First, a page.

“These women had had no experience of the industry, the culture of fashion. I literally had to explain to them what fashion is: what I do, who I work for. But I also told them how happy I was to be working with them. What was important for me in this collection was for there to be a dialogue with this community. In fashion, everyone talks about inclusion, but the only way to really be inclusive is to have these exchanges… [We] have these traditions but if no one looks at them with a different sort of attention, they cannot be leveraged. With Dior, which is so huge, we can give a lot to these communities; we can help create a different future way of working. I come and show you my point of view; you have your skill [to contribute]. It’s an exchange.”
Are there other ways Chiuri’s Romanism has influenced the Dior paradigm? “There’s this idea in France of what a creative person is, full of thoughts and ideas…” She waves her hands about briefly, in parody of mercurial creative genius. “To me, it’s quite stereotypical, a real type.” In Rome, she says, creatives are also progettisti – they know exactly how stuff gets made. “The Italian approach is: ‘I have this idea, and I will execute it in this way because I have thought it out.’ We’re more pragmatic; how you’re going to actually do it is also part of the creative process.”
Does she chalk this up to having been exposed to the atelier – in her case, her mother’s – from a formative age? “It came from everybody [in Italy]. I talk all the time about the Fendis, about Valentino. It was very aspirational, a real education. You can have the very best academics, but to have a real mentor, to watch the way someone works, is something else. I used to take the train to Florence with Anna Fendi, to visit the leather producers, the textiles factories. I actually had an office in the factory at Fendi; for me, it was easy to speak to the foreman. In Italy, the idea of the company is very strong.”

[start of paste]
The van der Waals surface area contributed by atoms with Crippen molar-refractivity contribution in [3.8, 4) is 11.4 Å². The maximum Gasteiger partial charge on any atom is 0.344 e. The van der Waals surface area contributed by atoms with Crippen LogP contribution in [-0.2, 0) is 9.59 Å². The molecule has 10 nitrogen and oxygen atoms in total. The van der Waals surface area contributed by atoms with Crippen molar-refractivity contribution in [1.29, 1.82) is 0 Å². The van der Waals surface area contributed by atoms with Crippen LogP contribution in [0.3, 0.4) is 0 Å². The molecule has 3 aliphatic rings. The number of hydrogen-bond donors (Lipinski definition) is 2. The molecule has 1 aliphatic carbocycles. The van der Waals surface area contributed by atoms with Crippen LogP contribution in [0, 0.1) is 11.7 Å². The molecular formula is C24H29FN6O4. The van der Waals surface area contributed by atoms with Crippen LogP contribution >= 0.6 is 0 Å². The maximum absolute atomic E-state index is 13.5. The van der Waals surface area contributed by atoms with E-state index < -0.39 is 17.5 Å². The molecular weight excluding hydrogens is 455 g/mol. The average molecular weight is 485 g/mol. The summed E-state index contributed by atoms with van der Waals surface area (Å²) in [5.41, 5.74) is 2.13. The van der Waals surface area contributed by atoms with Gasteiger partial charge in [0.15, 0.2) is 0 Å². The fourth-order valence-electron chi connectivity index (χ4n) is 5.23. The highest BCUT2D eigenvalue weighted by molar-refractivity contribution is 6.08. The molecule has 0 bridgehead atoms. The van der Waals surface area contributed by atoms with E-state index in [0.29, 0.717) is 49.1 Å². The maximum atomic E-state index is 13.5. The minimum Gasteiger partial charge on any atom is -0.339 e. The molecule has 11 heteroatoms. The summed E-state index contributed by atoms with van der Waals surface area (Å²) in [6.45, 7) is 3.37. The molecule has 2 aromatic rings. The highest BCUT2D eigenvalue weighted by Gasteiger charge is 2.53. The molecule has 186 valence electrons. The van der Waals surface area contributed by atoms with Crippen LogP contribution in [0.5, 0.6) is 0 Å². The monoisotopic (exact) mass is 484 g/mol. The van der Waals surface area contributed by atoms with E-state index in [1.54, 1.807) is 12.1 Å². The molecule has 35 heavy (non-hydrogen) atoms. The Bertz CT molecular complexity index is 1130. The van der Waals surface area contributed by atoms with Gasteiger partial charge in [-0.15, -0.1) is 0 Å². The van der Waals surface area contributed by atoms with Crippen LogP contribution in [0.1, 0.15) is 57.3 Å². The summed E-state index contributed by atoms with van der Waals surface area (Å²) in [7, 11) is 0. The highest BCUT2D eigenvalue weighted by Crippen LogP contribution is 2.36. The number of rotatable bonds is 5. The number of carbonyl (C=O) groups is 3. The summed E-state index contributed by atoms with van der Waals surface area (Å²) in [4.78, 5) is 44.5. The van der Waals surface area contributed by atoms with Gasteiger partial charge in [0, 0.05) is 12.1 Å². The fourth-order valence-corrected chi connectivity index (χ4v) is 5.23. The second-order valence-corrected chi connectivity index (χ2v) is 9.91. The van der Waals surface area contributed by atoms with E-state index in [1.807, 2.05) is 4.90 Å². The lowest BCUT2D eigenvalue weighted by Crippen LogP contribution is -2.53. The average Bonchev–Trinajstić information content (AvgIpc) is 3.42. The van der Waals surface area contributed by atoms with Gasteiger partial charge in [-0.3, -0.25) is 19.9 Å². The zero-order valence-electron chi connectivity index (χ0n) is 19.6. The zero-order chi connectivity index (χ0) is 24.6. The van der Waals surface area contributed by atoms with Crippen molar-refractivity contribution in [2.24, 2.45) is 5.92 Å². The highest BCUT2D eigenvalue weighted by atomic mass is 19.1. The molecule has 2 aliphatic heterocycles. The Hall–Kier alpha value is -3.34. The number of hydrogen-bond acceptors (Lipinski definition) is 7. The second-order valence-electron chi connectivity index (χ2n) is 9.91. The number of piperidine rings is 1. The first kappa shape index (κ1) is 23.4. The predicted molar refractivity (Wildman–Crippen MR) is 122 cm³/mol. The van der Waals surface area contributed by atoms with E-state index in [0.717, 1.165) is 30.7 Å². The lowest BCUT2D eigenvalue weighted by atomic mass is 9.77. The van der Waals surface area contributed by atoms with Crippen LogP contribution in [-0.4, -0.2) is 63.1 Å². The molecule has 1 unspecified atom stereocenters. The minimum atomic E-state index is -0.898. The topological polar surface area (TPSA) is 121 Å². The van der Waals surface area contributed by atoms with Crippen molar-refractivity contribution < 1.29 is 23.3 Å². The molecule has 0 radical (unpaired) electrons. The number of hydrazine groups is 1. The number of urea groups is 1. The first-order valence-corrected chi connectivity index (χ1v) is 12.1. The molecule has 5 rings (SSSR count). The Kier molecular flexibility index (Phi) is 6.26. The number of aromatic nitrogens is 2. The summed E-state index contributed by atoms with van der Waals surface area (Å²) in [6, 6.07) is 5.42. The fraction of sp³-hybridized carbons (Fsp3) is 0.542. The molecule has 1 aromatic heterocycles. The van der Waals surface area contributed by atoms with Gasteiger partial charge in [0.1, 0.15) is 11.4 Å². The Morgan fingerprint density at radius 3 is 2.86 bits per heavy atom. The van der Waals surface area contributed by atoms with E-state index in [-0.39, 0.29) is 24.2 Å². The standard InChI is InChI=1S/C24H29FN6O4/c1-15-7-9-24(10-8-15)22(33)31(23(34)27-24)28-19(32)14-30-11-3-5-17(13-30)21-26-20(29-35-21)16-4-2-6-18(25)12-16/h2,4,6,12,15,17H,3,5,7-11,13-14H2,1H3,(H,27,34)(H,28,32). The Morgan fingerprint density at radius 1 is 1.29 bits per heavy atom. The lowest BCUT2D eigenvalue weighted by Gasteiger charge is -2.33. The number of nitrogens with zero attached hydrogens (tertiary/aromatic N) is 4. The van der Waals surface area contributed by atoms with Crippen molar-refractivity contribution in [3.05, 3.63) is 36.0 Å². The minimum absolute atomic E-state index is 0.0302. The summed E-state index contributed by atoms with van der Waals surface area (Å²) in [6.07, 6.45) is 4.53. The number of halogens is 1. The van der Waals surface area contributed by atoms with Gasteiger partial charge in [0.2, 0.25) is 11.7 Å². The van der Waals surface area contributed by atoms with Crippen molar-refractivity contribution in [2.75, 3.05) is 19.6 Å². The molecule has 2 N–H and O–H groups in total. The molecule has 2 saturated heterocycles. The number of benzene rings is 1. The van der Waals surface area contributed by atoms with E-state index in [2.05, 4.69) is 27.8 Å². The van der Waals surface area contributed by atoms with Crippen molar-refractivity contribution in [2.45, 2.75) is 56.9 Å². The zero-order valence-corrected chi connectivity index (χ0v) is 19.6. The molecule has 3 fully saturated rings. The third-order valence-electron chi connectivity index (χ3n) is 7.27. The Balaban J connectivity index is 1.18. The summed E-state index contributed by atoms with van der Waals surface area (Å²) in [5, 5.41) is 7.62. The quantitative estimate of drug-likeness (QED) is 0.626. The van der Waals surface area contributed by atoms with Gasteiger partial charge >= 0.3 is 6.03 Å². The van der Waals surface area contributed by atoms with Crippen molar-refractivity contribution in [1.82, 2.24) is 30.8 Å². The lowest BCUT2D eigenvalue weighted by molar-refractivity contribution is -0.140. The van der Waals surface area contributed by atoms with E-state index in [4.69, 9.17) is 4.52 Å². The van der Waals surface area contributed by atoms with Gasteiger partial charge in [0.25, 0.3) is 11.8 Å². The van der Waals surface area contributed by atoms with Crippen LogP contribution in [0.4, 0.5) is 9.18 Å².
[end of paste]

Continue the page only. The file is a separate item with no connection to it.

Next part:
This, she says, is the ethos she has brought to Dior. She recalls that when she joined the house it took a full week for her to be introduced to every department; some of them, she says, had never encountered a Dior creative director before. “For them it was a big surprise. I didn’t realise that my approach was quite different to the French one; I only understood it after.”
“Maria Grazia has extraordinary creative energy,” Beccari says. “Her convictions and commitment to inclusiveness and empowerment stimulate us every day.” For her part, Chiuri thinks her way of working might, over time, have encouraged others “to play just a bit more. We have to remain gracious with each other, of course. But I talk to everybody. I answer emails by picking up the phone. I think I have brought a little bit of informality to a very formal environment.” Extraordinary in the ateliers of Paris, perhaps – but Chiuri knows that underneath all pomp and grandeur is just business as usual. Normal, really. As she would surely say.